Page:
February 2016

Emerging Infectious Diseases Journal

Highlights: Emerging Infectious Diseases, Vol. 22, No. 2, February 2016

The articles of interest summarized below will appear in the February 2016 issues of Emerging Infectious Diseases, CDC’s monthly peer-reviewed public health journal. This issue will feature Ebola. The articles are embargoed until January 13, 2016, at 12 p.m. EDT.

Note: Not all articles published in EID represent work done at CDC. In your stories, please clarify whether a study was conducted by CDC (“a CDC study”) or by another institution (“a study published by CDC”). The opinions expressed by authors contributing to EID do not necessarily reflect the opinions of CDC or the institutions with which the authors are affiliated.

1. Sustained Transmission of Pertussis in Vaccinated, 1– to 5-Year-Old Children in Preschool, Florida, USA, James Matthias et al.

Pertussis (also called whooping cough) is a highly contagious respiratory tract infection. Although it initially resembles an ordinary cold, the illness can become serious, especially in infants. The best way to prevent whooping cough is through vaccination. However, when whooping cough was diagnosed for a 1-year-old unvaccinated preschool attendee in Florida, subsequent investigation revealed that other children in the school, including vaccinated children, were also infected. For one classroom alone, nearly half the children had illness consistent with whooping cough, despite each student having been fully vaccinated. This outbreak raises concerns about vaccine effectiveness among preschool-age children. It also serves to alert doctors to consider whooping cough as a possible diagnosis for all patients with appropriate symptoms, even those who have been vaccinated.

Contact: Florida Department of Health
Office of Communications
email: NewsMedia@flhealth.gov 
phone: (850) 245-4111.

2. Frequency and Distribution of Rickettsiae, Borreliae, and Ehrlichiae Detected in Human-Parasitizing Ticks, Texas, USA, Elizabeth A. Mitchell et al.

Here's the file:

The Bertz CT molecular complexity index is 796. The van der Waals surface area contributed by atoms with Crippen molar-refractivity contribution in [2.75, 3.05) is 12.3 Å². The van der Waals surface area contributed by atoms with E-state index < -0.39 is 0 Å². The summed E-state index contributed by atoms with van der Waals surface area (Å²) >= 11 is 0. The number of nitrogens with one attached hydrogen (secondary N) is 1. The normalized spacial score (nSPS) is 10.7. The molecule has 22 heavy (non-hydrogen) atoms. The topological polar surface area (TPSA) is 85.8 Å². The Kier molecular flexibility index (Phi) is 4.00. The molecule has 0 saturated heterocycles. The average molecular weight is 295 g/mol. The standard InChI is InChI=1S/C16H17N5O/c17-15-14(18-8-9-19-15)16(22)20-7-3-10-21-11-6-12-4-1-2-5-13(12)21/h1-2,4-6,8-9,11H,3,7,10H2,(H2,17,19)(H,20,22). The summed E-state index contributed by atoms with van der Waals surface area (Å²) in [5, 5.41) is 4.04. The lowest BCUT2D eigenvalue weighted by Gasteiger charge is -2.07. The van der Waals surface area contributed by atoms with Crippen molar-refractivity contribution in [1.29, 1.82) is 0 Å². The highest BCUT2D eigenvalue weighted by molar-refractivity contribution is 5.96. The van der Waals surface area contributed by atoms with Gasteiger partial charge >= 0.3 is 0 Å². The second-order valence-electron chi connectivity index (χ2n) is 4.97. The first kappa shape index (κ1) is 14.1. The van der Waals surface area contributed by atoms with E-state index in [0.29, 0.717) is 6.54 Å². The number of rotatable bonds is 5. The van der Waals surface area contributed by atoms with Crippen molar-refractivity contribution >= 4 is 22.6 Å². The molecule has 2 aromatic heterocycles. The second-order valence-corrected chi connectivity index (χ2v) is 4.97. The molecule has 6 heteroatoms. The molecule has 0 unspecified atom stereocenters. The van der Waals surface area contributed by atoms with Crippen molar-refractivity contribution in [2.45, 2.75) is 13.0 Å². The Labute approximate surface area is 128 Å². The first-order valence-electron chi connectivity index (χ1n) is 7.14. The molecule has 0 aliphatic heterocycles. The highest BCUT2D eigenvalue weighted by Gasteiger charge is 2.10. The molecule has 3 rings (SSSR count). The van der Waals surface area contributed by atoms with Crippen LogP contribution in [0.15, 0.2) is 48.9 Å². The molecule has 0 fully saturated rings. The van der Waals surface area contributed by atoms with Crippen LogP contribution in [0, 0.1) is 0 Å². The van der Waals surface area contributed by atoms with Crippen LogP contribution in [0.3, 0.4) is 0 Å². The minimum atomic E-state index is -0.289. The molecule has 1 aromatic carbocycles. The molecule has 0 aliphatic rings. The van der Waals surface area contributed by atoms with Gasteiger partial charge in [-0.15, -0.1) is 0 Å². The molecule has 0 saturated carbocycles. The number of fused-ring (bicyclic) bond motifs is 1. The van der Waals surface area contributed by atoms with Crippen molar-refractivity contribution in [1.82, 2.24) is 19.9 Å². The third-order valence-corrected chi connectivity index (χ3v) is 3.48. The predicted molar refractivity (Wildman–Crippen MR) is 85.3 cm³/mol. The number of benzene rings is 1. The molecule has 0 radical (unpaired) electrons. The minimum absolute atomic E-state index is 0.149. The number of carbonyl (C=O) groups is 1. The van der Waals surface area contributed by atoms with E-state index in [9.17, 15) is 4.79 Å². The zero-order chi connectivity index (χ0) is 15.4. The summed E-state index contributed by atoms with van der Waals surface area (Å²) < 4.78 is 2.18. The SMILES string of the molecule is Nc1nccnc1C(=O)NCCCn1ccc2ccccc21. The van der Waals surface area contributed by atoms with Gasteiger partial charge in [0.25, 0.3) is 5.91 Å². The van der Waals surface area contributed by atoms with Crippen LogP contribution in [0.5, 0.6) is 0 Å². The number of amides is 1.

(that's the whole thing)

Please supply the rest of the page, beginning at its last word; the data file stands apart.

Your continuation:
Ticks carry a variety of microorganisms, many of which cause disease in people. Although research of tickborne infections usually focuses on geographic areas where these infections are common, research in areas where they are less common can also be helpful. Because Texas is one area where diagnoses of tickborne illness are relatively few, researchers examined ticks from Texas for 3 major tickborne organisms: rickettsiae, borreliae, and ehrlichiae. They found that almost one quarter (23%) of the ticks contained at least 1 of these 3 organisms, and some contained organisms for which is it is unknown whether or not they pose a risk to people. These findings indicate the value of continued monitoring in low-risk areas to identify potential emerging disease-causing organisms and vectors that could pose yet-unidentified threats to human health.

Contact: Michael S. Allen
University of North Texas Health Science Center
Department of Molecular and Medical Genetics via Jeff Carlton
Director of Media Relations,University of North Texas Health Science Center
phone: (817) 735-7630
email: Michael.Allen@unthsc.edu.


Page last reviewed: January 13, 2016